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As many recognize, homeschooling has been booming in recent years and promises to keep growing. The most recent numbers from the National Center for Education Statistics (NCES) hail from 2012 and suggest that 1.8 million children are now educated at home.

Compared to public school students, studies suggest that homeschoolers perform up to 30 percentile points better on standardized tests, have higher college GPAs and completion rates, and may even be better adjusted socially. Judging from these numbers, it would seem that homeschooling definitely benefits the individual student.

But what about the nation as a whole? Are there any immediate benefits which homeschoolers offer to their communities?

One of the most obvious is the money each homeschool student saves his or her state. Based on state spending per student multiplied by the approximate number of homeschoolers in each state, the following statistics demonstrate how much savings homeschoolers are passing off to their fellow citizens each year:

  1. Alabama $203.9 million
  2. Alaska $67.5 million
  3. Arizona $249.1 million
  4. Arkansas $137.7 million
  5. California $1.8 billion
  6. Colorado $227.6 million
  7. Connecticut $31 million
  8. Delaware $36.4 million
  9. D.C. $37.2 million
  10. Florida $729.8 million
  11. Georgia $468.1 million
  12. Hawaii $75.1 million
  13. Idaho $58.4 million
  14. Illinois $798.6 million
  15. Indiana $341.3 million
  16. Iowa $157.3 million
  17. Kansas $144.7 million
  18. Kentucky $190.6 million
  19. Louisiana $240.4 million
  20. Maine $68.6 million
  21. Maryland $381.6 million
  22. Massachusetts $429.5 million
  23. Michigan $510.5 million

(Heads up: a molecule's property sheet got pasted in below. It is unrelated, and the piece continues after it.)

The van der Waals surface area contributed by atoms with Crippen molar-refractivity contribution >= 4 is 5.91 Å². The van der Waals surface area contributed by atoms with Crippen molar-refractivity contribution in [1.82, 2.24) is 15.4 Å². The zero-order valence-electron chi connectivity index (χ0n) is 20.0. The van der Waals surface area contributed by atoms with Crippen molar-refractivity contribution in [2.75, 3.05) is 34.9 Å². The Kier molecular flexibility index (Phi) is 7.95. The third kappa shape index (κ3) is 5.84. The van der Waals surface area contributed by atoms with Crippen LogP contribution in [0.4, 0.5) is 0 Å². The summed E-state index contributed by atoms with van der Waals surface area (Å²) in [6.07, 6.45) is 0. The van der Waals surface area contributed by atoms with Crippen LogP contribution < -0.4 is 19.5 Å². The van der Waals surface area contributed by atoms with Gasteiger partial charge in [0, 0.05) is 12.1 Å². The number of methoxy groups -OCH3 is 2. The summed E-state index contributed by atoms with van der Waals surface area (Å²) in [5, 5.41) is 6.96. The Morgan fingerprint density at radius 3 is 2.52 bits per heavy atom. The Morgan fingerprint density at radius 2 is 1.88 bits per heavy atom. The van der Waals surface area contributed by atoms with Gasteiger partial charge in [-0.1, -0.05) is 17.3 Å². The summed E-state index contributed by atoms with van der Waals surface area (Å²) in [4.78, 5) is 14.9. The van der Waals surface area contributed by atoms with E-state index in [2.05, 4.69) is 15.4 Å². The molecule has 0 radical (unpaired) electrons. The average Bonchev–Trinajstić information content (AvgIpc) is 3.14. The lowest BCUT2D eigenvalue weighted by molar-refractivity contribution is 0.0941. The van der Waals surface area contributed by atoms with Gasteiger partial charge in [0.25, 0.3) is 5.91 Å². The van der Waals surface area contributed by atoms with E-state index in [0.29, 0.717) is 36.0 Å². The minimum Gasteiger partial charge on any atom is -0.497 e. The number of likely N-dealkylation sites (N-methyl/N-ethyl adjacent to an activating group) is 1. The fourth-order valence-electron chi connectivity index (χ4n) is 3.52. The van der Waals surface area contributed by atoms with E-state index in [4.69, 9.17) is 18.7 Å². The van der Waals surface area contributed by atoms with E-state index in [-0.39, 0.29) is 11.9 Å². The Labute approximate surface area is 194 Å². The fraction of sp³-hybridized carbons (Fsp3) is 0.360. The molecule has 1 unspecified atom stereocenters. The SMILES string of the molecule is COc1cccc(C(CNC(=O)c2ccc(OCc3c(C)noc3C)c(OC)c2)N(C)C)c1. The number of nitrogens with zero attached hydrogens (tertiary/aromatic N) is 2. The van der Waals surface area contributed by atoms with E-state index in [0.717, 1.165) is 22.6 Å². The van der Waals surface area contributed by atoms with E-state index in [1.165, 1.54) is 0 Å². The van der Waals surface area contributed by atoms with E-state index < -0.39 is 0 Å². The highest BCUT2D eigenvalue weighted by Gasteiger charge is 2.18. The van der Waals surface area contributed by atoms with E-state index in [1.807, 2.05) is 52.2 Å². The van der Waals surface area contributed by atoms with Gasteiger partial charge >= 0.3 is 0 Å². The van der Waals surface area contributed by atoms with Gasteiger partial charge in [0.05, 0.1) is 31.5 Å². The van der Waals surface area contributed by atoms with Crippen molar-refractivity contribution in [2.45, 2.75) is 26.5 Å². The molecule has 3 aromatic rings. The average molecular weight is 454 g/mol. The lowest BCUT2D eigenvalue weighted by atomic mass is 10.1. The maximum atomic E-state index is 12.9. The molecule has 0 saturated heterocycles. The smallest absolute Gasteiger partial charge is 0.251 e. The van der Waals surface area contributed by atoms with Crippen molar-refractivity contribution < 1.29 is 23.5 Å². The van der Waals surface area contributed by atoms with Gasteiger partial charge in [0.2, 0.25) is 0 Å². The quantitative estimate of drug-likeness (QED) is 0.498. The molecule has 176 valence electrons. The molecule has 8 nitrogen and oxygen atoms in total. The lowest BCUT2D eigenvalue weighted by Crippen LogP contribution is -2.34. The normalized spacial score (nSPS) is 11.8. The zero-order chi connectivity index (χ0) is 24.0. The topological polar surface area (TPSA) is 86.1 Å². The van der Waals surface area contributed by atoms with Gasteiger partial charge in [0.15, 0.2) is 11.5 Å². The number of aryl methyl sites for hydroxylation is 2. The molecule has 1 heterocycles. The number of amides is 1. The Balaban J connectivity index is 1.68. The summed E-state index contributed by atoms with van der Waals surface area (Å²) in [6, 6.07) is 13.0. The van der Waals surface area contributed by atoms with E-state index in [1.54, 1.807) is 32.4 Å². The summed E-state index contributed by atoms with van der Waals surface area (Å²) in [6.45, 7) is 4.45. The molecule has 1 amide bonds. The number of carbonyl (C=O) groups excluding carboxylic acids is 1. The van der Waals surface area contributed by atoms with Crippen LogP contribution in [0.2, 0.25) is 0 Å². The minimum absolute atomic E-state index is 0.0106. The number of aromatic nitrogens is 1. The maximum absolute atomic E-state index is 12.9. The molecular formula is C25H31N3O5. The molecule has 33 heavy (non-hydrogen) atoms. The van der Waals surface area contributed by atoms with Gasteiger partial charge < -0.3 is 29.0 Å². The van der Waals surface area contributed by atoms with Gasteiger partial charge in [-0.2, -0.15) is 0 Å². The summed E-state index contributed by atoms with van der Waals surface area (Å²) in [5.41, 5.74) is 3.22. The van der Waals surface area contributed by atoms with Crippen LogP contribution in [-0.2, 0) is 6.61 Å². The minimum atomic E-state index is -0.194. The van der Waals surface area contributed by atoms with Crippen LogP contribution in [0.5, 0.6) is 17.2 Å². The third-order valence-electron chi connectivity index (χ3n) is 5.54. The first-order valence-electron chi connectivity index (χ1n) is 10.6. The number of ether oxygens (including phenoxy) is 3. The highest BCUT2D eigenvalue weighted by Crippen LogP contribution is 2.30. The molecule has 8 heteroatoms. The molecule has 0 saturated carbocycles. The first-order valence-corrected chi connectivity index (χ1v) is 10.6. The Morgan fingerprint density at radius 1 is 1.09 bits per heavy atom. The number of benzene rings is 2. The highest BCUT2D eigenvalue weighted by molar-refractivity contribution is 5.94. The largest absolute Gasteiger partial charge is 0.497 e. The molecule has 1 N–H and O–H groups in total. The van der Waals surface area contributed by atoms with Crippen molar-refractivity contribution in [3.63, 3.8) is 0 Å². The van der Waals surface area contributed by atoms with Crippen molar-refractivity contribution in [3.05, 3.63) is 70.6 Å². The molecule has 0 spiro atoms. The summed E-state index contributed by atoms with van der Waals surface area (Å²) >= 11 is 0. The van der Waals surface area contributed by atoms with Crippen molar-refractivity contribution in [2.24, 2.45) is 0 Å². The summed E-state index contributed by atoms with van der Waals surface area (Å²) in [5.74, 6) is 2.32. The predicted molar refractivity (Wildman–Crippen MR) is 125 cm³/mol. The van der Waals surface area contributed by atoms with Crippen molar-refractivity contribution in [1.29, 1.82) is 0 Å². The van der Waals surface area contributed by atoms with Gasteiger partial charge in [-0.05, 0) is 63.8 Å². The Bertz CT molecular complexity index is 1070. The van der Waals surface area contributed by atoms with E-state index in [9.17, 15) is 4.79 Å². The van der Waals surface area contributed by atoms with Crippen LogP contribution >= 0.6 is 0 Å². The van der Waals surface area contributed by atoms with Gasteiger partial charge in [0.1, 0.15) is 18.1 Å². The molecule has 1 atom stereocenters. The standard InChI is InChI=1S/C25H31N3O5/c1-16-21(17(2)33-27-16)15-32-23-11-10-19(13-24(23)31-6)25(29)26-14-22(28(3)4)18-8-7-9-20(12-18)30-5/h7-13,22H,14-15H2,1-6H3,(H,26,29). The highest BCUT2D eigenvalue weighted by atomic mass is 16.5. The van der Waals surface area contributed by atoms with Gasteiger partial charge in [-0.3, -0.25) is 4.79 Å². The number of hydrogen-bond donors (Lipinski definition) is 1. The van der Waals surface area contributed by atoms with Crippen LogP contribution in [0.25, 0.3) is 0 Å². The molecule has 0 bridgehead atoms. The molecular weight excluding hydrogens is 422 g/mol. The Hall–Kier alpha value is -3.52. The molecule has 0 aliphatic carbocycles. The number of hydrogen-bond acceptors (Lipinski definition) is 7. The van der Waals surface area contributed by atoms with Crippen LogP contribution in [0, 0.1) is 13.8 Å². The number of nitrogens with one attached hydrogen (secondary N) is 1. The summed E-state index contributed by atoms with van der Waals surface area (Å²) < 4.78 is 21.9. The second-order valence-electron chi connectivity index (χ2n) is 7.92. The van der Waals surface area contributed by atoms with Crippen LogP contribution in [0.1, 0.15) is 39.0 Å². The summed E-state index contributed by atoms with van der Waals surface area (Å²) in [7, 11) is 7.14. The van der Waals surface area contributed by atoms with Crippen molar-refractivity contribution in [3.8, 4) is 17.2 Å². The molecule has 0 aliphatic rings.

24. Minnesota $297.3 million
  25. Mississippi $123.3 million
  26. Missouri $279.4 million
  27. Montana $50.2 million
  28. Nebraska $109.6 million
  29. Nevada $113.8 million
  30. New Hampshire $80.7 million
  31. New Jersey $736.2 million
  32. New Mexico $98.7 million
  33. New York $1.7 billion
  34. North Carolina $1 billion
  35. North Dakota $40.3 million
  36. Ohio $614.5 million
  37. Oklahoma $149.5 million
  38. Oregon $222.3 million
  39. Pennsylvania $298.6 million
  40. Rhode Island $64.8 million
  41. South Carolina $214.8 million
  42. South Dakota $37 million
  43. Tennessee $262.4 million
  44. Texas $1.2 billion
  45. Utah $117.8 million
  46. Vermont $43 million
  47. Virginia $366.7 million
  48. Washington $327.8 million
  49. West Virginia $117.1 million
  50. Wisconsin $209.7 million
  51. Wyoming $44 million

It should be noted that because homeschool registration varies by state, these numbers are likely conservative, making the savings even more than recorded above. In fact, a recent report by the Pioneer Institute suggested that on a national scale, homeschoolers save taxpayers $22 billion every year.

Such savings should give us pause. Homeschooling parents pay taxes like everyone else, yet they also fork out a lot of money each year to pay for books and other equipment. Should some of this savings be passed on to them, or would such a process only invite more government control into individual homes?

Furthermore, if homeschooling produces such a good product for such a large monetary savings, doesn’t it seem like states would want to encourage more parents to pursue such an education option?

[Image Credit: Flickr-Alexandre Normand | CC BY SA 2.0]

This post How Much Money Each State Saves Thanks to Homeschooling was originally published on Intellectual Takeout by Annie Holmquist.


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  • eMpleHesaelP

    Glad we live in Nevada. Homeschooling here is very friendly and there is little intrusion by the state. I’m terrified for when we move depending on where we end up. I’ve heard horror stories about other states.

  • scribbleprints

    For California, some homeschoolers operate as a private school, while others operate through a Independent Learning charter and therefor do recieve some funds. Was this factored in when calculating California’s numbers here?

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